Why spend all this time and money traveling to different locations around the US filming these intelligent women only to not hear anything from them and hear a man rapping about a girl shaking her ass in the background? Why don’t we send a message about why we are different?
Again, this isn’t about the individual women in the video – the last thing they need is more body policing and if you’re spending your efforts on social media harping on them then you’re part of the ultimate problem. As far as I’m concerned, more power to them. What this is about, however, is the concept of this video that is built on particular mores that we’re beginning to accept as ‘normal’ and as useful for ‘breaking stereotypes.’ Is this video really going to break any stereotypes? Honestly? Not really. Despite being made for a non-Muslim audience, its primary audience has already been Muslim and chances are it won’t make much of a fuss elsewhere unless our Overlords Buzzfeed and/or Gawker decide it should. It will, however, help create new stereotypes about cool Muslims versus not so cool Muslims. It will, most importantly and poignantly, perpetuate existing stereotypes about Muslim women’s dress’ proxmity to their Americaness and coolness. Especially towards young and thus impressionable Muslim girls. And these stereotypes exist more so in our communities than outside. The concept behind this video misses the point that stereotypes, within and outside our community, aren’t fought with just well-produced videos that focus on consumptive and repetitive mainstream images (even if with a hijab twist), without any substance. Much like what the history of our faith has shown us, the greatest way to fight animosity and resistance is through our character – what it is that makes us us. Maybe in trying to ‘normalize’ ourselves, we’re losing ourselves?
I know it’s not easy. It’s not easy being a woman, a Muslim and especially a (covered) Muslim woman in the ambiguous West. As I’ve argued elsewhere:
A body clad in a headscarf is not a body liberated from social expectations and demands. From both within the Muslim community and from outside of it, women remain encumbered with pedestals for their looks, their personalities and their bodies. This isn’t a problem of religion; it is a problem of cultures and communities – often clashing.
Those of us who wear a headscarf – in whatever form and with whatever clothes and accessories – are constantly carrying a burden of representation and identity, a very public testament of faith and group belonging even if we’re not wearing it for religious reasons (I know, shocking, but this happens). We will always be critiqued for what we wear and what we don’t wear because women, by virtue of their ‘reproductive value’, carry the burden of judgment for their entire communities. What we as Muslim women don’t need in trying to own our spaces in our small and large communities is the use of our image for the purposes of fixing our image. More specifically: we don’t need to use a (“positive”) superficial representation of us to combat other (“negative”) superficial representations. The reason why stereotypes are oppressive and hurtful is that they dilute the diversity and power of our individual experiences by employing caricatures and images that do not allow, to any extent, for depth. The formula for creating stereotypes, mainstream tropes of assimilation and ‘good’ vs ‘bad’ should not be our formula for fighting against those very things. So, we need more than our image. We need us.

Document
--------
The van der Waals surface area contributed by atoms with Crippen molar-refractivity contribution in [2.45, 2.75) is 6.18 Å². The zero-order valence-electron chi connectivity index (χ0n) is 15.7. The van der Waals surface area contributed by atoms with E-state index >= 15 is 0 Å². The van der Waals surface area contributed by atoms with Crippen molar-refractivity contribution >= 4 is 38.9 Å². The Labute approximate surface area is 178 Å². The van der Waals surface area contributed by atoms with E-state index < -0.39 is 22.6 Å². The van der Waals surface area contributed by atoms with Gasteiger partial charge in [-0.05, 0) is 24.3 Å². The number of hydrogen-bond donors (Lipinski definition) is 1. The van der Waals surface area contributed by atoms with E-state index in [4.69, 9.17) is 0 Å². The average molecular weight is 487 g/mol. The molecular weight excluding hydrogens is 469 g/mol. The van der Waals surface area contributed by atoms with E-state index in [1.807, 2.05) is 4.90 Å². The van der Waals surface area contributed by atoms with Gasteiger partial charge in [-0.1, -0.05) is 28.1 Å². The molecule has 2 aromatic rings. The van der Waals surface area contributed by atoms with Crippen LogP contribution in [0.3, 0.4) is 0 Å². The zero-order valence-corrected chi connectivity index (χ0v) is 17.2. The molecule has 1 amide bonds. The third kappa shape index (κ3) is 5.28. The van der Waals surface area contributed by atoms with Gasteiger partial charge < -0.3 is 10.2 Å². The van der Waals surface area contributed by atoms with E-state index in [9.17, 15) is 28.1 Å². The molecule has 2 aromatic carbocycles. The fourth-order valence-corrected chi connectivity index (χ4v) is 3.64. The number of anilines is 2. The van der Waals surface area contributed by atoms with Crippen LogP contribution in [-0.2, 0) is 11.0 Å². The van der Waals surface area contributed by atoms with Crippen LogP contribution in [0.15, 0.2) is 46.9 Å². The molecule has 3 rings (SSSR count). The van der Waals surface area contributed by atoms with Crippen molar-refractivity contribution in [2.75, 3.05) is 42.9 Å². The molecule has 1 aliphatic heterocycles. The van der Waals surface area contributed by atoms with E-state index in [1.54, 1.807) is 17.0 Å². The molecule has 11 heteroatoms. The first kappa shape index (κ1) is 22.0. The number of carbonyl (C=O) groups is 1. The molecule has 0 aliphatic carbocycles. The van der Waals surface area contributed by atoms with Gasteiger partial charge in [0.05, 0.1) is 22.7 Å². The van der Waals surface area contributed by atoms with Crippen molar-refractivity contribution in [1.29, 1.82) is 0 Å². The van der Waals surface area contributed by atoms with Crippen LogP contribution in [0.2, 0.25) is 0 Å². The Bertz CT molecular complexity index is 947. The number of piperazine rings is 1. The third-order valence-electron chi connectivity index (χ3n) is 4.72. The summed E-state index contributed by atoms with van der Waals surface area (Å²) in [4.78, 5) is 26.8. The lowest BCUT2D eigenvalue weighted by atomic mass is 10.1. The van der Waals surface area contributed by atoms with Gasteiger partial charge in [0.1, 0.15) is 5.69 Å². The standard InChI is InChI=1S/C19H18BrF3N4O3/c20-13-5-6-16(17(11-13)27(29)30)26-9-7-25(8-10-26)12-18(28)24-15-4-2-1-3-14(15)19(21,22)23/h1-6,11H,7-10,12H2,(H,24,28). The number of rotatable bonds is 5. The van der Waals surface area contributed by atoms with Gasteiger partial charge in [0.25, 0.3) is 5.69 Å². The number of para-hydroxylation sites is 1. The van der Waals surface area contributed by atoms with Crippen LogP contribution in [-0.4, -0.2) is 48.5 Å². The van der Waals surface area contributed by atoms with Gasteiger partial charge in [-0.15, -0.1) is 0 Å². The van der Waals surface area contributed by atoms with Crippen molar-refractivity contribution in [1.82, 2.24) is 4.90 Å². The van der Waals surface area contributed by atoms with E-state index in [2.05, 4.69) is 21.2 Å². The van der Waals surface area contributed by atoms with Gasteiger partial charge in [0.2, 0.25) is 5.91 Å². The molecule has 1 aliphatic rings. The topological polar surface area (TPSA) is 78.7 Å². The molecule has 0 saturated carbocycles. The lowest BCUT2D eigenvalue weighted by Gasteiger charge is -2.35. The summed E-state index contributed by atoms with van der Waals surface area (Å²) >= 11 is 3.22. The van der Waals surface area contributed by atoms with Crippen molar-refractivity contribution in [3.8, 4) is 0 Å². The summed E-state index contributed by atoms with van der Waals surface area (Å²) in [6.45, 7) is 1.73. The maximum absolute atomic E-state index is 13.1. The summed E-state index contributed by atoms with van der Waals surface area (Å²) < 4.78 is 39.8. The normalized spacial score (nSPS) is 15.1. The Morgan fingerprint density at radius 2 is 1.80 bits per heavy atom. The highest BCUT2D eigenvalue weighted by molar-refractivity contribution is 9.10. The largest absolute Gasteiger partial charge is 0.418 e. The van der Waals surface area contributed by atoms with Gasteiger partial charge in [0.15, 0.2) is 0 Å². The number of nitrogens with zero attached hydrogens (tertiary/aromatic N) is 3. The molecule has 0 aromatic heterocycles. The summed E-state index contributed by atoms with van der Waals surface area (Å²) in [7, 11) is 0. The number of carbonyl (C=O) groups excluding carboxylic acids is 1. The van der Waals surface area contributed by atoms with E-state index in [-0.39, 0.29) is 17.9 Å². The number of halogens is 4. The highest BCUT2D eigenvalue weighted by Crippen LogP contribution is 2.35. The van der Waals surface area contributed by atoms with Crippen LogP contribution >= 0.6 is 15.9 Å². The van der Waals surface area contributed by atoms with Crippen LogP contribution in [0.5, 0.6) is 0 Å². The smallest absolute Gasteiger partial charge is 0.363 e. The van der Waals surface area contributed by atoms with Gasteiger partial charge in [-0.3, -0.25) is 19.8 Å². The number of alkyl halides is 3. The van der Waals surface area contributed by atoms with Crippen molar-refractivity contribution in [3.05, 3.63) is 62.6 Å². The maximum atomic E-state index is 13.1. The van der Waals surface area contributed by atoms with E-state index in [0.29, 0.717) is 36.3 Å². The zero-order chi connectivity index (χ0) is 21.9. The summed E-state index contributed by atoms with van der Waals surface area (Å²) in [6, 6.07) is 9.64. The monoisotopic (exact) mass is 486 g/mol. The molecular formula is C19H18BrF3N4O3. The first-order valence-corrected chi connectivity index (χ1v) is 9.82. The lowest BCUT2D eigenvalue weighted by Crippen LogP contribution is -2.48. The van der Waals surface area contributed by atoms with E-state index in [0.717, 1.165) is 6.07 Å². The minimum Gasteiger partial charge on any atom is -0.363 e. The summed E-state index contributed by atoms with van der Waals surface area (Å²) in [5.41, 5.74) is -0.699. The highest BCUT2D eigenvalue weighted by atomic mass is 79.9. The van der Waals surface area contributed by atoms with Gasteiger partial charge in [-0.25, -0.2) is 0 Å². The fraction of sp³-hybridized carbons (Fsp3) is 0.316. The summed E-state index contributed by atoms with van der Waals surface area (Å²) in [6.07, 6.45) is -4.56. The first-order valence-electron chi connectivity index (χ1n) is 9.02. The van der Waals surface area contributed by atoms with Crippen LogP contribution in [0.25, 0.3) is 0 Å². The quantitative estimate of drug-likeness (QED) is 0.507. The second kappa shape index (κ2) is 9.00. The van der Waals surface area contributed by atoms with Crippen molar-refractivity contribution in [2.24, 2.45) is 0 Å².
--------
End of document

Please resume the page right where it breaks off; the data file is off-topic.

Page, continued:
In this day and age, we are the image that we create and put out – so what are we individually and collectively putting out? Whatever our intentions maybe we need to recognize that art and representation are – at minimum- two-way streets where the eye of the beholder will ultimately frame the purpose more than the artist/creator him or herself ever can.
I leave you with these powerful words from Dr. Suad Abdul Khabeer:
Somewhere in America? Somewhere in America there is Muslim sister whose scarf is slipping slightly as she nods off on her train ride coming off the late shift. Somewhere in America a niqabi is frustrated in a Muslim clothing store because the “L” sizing on the jlbabs they sell is false marketing. Somewhere in America a Muslim mother tries to sooth a screaming baby while she debates whether the scarf on her head is large enough for an impromptu breastfeeding session. Somewhere in America a Muslim woman giggles with glee after finding the perfect shade of plum. Somewhere in America a Muslim woman is grateful that her headscarf style will cover the choke marks on her neck. Everywhere in America, a Muslim woman’s headscarf is not only some sex, swag and consumption, it also belief and beauty, defiance and struggle, secrets and shame.